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Math Help - Polar Coordinates

  1. #1
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    Polar Coordinates

    Hi. I need to figure out how to convert the polar equation
    r = 2cos \theta - sin \theta
    to cartesian coordinates and then graph the resulting equation.

    I know it's an ellipse and I know x = rcos \theta, y = rsin \theta and r^2 = x^2 + y^2, but I can't quite figure out how to make this equation into the standard form for an ellipse. The closest I've come is \frac{x^2-2x}{2} + \frac{y^2 + y}{2} = 0, which doesn't make any sense. Could someone help me? (Also, I wasn't sure whether this belonged in the calculus or geometry forum, but it's for my calc class so I posted it here.)
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  2. #2
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    Anchorage, AK
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    First, multiply both sides of your polar equation by r:
    r^2=2r\cos\theta-r\sin\theta
    Now, use x=r\cos\theta, y=r\sin\theta, and r^2=x^2+y^2, like you said, to get:
    x^2+y^2=2x-y
    Rearranging:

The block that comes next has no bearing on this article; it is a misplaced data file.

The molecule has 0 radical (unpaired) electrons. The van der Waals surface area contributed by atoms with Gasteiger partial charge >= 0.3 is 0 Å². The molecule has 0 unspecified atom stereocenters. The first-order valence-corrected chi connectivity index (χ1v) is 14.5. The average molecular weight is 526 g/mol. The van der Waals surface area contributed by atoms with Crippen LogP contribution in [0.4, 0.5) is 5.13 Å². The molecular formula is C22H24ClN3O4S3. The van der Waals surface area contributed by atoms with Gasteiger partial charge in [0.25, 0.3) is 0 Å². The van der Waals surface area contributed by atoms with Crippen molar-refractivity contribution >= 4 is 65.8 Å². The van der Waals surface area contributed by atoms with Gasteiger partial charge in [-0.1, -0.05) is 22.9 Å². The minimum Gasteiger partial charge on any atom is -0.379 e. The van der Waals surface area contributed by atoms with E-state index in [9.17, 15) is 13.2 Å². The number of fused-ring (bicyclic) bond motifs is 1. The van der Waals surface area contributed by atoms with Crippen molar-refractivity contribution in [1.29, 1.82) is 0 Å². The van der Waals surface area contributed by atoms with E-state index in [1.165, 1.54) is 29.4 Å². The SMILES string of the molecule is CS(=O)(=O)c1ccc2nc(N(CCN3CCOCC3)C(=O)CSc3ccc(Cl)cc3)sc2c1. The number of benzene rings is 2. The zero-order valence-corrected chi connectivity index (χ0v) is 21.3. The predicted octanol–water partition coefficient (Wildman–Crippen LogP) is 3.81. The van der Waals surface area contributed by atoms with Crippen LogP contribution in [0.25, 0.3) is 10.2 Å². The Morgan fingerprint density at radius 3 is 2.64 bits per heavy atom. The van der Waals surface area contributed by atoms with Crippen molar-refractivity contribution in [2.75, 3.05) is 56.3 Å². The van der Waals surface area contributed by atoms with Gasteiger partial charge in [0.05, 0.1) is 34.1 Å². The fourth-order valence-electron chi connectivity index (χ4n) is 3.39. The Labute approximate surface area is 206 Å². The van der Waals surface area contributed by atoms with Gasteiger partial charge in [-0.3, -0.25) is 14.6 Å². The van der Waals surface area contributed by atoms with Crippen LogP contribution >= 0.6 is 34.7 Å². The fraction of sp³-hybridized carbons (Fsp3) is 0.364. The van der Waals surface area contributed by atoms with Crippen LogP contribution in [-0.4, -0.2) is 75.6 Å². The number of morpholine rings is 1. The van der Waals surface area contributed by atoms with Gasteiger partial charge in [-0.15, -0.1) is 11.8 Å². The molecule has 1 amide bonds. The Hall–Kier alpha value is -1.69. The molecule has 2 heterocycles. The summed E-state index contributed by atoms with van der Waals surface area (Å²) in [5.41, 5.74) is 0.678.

x^2-2x+y^2+y=0
    Completing the square on both the x and y terms:
    x^2-2x+1+y^2+y+\frac{1}{4}=\frac{5}{4}
    (x-1)^2+\left(y+\frac{1}{2}\right)^2=\frac{5}{4}
    You should be able to recognise what sort of conic section this is, and be able to graph it.

    --Kevin C.
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  3. #3
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    Quote Originally Posted by TwistedOne151 View Post
    First, multiply both sides of your polar equation by r:
    r^2=2r\cos\theta-r\sin\theta
    Now, use x=r\cos\theta, y=r\sin\theta, and r^2=x^2+y^2, like you said, to get:
    x^2+y^2=2x-y
    Rearranging:
    x^2-2x+y^2+y=0
    Completing the square on both the x and y terms:
    x^2-2x+1+y^2+y+\frac{1}{4}=\frac{5}{4}
    (x-1)^2+\left(y+\frac{1}{2}\right)^2=\frac{5}{4}
    You should be able to recognise what sort of conic section this is, and be able to graph it.

    --Kevin C.
    Thank you Kevin. I always forget to complete the square.
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